Close to extinction: Philippine hornbills
male at nesting cavity
(© M. Paulat/PESCP)
The Writhe-billed Hornbill (Aceros waldeni) and the Visayan Tarictic Hornbill (Penelopides p. panini) are among the most threatened bird species of the Philippines. Both are known from just a few islands of this Pacific state. The Tarictic Hornbill is rare on Negros and Panay, on the latter island with a few hundred pairs restricted to the western mountains. On Guimaras, located between both islands, the species is extinct due to conversion of native forest into mango plantations. According to IUCN the Writhe-billed Hornbill is actually critically endangered, with some 100 pairs on Panay. Both species are confined to primary rainforests and breed in the cavities of old giant trees. Since they are unable to create such holes by themselves, both species likely suffer from an acute lack of nesting opportunities in view of the fact that old hardwood trees are removed by illegal organized timber cutting. Moreover, nestlings are still being removed and sold on local markets as pets.
Under the supervision of Prof. E. Curio, Ruhr University Bochum (Germany), the “Philippine Endemic Species Conservation Project” (PESCP) has been carrying out species conservation projects and related primary forest field studies since 1992, based on a contract with the Department of Environment and Natural Resources of the Philippines Government. Several measures aimed at the conservation of both two hornbill species and their forest home, and also for the protection of the interests of local inhabitants, were started in order to increase the relict populations of these two hornbills. This includes information campaigns (“No drinking water without forest”, “No forest rejuvenation without birds”) and measures to improve local people’s income. Moreover, a nest observation program was able to reduce the robbing of Writhe-billed Hornbill nesting cavities for the black market from 50 to ca. 5%.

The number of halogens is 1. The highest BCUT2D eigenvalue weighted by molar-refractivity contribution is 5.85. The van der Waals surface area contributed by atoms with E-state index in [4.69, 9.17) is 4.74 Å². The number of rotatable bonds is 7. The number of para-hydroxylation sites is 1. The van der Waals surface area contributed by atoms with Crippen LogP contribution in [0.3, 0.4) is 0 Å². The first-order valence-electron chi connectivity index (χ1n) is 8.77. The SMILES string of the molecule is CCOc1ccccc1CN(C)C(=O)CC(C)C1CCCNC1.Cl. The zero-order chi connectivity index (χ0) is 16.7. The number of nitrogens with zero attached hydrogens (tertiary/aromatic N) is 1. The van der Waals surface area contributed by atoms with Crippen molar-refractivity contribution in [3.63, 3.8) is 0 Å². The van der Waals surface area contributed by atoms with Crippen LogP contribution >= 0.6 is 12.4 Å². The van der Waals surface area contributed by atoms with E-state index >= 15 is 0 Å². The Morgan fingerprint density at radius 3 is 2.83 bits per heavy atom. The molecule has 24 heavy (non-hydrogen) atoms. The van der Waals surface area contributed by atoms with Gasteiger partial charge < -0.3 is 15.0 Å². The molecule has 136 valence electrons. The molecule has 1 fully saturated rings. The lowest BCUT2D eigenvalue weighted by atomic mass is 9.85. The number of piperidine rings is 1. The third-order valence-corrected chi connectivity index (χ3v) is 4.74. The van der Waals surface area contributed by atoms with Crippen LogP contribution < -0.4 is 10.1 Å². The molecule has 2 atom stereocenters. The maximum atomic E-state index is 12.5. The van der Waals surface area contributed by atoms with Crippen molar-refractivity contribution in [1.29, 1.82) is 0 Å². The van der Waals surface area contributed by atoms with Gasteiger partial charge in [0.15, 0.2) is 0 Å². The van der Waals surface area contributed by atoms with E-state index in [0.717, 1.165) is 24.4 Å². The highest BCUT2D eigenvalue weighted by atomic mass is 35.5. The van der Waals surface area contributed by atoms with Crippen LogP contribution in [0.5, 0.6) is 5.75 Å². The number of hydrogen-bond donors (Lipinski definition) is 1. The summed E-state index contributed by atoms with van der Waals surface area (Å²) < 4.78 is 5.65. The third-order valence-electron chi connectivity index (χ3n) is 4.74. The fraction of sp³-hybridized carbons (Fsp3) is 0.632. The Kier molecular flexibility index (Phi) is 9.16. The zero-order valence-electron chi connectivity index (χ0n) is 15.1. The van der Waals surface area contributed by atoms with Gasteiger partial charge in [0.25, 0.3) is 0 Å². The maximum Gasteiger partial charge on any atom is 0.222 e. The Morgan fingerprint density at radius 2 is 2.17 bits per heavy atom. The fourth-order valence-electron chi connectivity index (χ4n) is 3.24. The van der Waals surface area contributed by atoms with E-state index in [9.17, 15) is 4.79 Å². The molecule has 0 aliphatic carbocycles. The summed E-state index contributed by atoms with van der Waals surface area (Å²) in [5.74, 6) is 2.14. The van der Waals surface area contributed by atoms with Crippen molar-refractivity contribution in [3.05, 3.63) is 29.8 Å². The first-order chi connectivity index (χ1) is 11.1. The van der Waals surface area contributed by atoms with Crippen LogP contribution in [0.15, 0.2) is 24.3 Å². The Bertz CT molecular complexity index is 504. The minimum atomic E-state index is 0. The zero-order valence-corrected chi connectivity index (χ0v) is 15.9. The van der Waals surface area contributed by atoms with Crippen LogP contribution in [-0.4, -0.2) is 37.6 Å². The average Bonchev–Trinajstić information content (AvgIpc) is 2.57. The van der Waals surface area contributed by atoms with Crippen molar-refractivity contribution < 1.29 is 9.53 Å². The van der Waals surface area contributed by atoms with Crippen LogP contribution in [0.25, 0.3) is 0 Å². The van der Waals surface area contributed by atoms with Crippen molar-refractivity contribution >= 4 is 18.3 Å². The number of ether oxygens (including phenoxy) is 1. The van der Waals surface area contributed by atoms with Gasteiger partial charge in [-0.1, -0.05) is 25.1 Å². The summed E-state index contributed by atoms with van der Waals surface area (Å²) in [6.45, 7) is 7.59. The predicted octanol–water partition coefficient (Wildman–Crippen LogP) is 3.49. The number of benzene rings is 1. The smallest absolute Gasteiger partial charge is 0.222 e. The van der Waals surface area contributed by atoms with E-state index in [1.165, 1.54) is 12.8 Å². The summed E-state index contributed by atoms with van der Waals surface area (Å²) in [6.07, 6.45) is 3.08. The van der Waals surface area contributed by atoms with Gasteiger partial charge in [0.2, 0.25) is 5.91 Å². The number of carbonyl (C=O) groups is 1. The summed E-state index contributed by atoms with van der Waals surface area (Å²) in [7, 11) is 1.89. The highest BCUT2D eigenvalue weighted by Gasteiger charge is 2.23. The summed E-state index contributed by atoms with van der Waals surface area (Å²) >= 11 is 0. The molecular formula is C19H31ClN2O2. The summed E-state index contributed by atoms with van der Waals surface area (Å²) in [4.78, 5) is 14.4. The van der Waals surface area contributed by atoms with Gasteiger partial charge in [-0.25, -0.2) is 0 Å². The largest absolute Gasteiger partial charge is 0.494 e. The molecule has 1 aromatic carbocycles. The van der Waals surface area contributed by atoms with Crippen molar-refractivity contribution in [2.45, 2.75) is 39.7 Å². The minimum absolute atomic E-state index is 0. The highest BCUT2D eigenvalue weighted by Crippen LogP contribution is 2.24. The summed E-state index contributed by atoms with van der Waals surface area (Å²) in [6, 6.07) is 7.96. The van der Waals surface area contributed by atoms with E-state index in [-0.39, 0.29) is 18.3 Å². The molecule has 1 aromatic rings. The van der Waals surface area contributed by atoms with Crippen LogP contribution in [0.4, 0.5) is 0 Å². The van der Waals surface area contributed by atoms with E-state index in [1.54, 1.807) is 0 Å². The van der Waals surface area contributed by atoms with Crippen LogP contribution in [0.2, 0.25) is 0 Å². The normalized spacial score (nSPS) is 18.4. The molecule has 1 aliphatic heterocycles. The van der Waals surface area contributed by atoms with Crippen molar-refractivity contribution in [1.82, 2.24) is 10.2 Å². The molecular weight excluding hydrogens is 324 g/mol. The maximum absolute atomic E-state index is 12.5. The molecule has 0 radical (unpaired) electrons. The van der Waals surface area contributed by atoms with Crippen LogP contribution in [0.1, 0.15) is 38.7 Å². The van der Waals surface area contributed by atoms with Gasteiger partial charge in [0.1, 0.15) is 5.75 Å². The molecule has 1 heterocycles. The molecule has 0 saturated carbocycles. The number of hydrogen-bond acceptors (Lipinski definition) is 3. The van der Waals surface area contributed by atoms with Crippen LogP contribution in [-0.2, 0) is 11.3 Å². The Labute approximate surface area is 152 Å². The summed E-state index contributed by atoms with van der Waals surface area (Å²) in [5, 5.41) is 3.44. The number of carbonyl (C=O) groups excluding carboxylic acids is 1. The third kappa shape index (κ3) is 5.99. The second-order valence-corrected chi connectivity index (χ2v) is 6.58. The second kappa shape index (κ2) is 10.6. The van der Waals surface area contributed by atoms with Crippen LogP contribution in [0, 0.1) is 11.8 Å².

(© Tim Laman/PESCP)
An essential part of the PESCP rehabilitation program and survey is the release of hornbills originating from confiscations or donations of illegally kept individuals. They are tracked by using telemetry equipment purchased in 2005 with the help of the Brehm Fund. Firstly the Visayan Tarictic Hornbills were nursed to health or, in the case of young birds, fed until they developed and molted fully in captivity. The birds were also trained using fruit-loaded twigs to improve their locomotion skills in branches. Prior to release they were carefully checked by the veterinary surgeon on the project, who had improved methods of pathogen detection (e.g., NCD, Chlamydia, parasites) and the most modern blood analyzer available (VetTest 8000) at his disposal. Subsequently they were carefully liberated (“soft-release method”) into the forest around the research station, located on a peninsula in northwest Panay.
Hornbill individuals intended for release are marked by banding and equipped with miniature radio transmitters to follow their fates. After being released the birds are tracked via receivers and Yagi antennae for as long as possible. Altogether 14 of 18 released individuals were tracked over periods of 7 to 125 days, and their food intake, roosting sites, mortality due to predation (three cases), and first breeding in the wild all recorded. Two released males raised young with wild females, showing that the hand-raising and rehabilitation program had left their successful socialization unaffected. The short tracking times of single individuals suggested that they were no longer within reach of the antennae rather than that they had been predated. Therefore a system of long-range dipole antennae was installed in the tree canopy of the peninsula. Additional receivers and signal collectors will allow the tracking of any number of hornbills over long distances. Based on the relevant release experiences with the Visayan Tarictic Hornbills, at the beginning of 2006 the project scientists will start to release the first of the even more threatened Writhe-billed Hornbills in the same manner and with the same aim: building up a stable and self-sustaining hornbill population.
Tracking of hornbills in the rainforest (© PESCP)